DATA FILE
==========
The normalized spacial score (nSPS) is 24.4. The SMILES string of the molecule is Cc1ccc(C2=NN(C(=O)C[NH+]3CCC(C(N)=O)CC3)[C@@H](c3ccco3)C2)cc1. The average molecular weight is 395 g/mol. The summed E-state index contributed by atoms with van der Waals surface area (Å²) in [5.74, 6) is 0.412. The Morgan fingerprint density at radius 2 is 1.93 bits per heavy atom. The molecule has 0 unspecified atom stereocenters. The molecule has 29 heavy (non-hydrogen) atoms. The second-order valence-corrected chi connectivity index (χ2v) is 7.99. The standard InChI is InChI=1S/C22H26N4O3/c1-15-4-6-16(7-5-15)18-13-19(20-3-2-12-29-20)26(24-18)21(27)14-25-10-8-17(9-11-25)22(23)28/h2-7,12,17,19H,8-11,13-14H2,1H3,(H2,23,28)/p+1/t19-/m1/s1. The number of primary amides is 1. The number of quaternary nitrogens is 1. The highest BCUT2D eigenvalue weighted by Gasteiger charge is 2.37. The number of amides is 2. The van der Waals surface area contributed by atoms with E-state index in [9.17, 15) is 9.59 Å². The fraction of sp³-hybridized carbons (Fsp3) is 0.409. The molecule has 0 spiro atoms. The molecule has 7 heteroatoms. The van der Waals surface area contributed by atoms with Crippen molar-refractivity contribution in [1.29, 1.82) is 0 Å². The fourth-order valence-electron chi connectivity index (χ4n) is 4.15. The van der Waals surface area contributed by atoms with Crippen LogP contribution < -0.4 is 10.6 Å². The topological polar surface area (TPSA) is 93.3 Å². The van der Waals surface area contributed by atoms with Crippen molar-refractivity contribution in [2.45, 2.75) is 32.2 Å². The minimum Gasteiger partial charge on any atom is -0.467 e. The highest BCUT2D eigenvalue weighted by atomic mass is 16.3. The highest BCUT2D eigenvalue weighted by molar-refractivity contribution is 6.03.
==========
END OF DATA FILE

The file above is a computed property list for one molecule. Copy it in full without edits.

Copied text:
The normalized spacial score (nSPS) is 24.4. The SMILES string of the molecule is Cc1ccc(C2=NN(C(=O)C[NH+]3CCC(C(N)=O)CC3)[C@@H](c3ccco3)C2)cc1. The average molecular weight is 395 g/mol. The summed E-state index contributed by atoms with van der Waals surface area (Å²) in [5.74, 6) is 0.412. The Morgan fingerprint density at radius 2 is 1.93 bits per heavy atom. The molecule has 0 unspecified atom stereocenters. The molecule has 29 heavy (non-hydrogen) atoms. The second-order valence-corrected chi connectivity index (χ2v) is 7.99. The standard InChI is InChI=1S/C22H26N4O3/c1-15-4-6-16(7-5-15)18-13-19(20-3-2-12-29-20)26(24-18)21(27)14-25-10-8-17(9-11-25)22(23)28/h2-7,12,17,19H,8-11,13-14H2,1H3,(H2,23,28)/p+1/t19-/m1/s1. The number of primary amides is 1. The number of quaternary nitrogens is 1. The highest BCUT2D eigenvalue weighted by Gasteiger charge is 2.37. The number of amides is 2. The van der Waals surface area contributed by atoms with E-state index in [9.17, 15) is 9.59 Å². The fraction of sp³-hybridized carbons (Fsp3) is 0.409. The molecule has 0 spiro atoms. The molecule has 7 heteroatoms. The van der Waals surface area contributed by atoms with Crippen molar-refractivity contribution in [1.29, 1.82) is 0 Å². The fourth-order valence-electron chi connectivity index (χ4n) is 4.15. The van der Waals surface area contributed by atoms with Crippen LogP contribution < -0.4 is 10.6 Å². The topological polar surface area (TPSA) is 93.3 Å². The van der Waals surface area contributed by atoms with Crippen molar-refractivity contribution in [2.45, 2.75) is 32.2 Å². The minimum Gasteiger partial charge on any atom is -0.467 e. The highest BCUT2D eigenvalue weighted by atomic mass is 16.3. The highest BCUT2D eigenvalue weighted by molar-refractivity contribution is 6.03.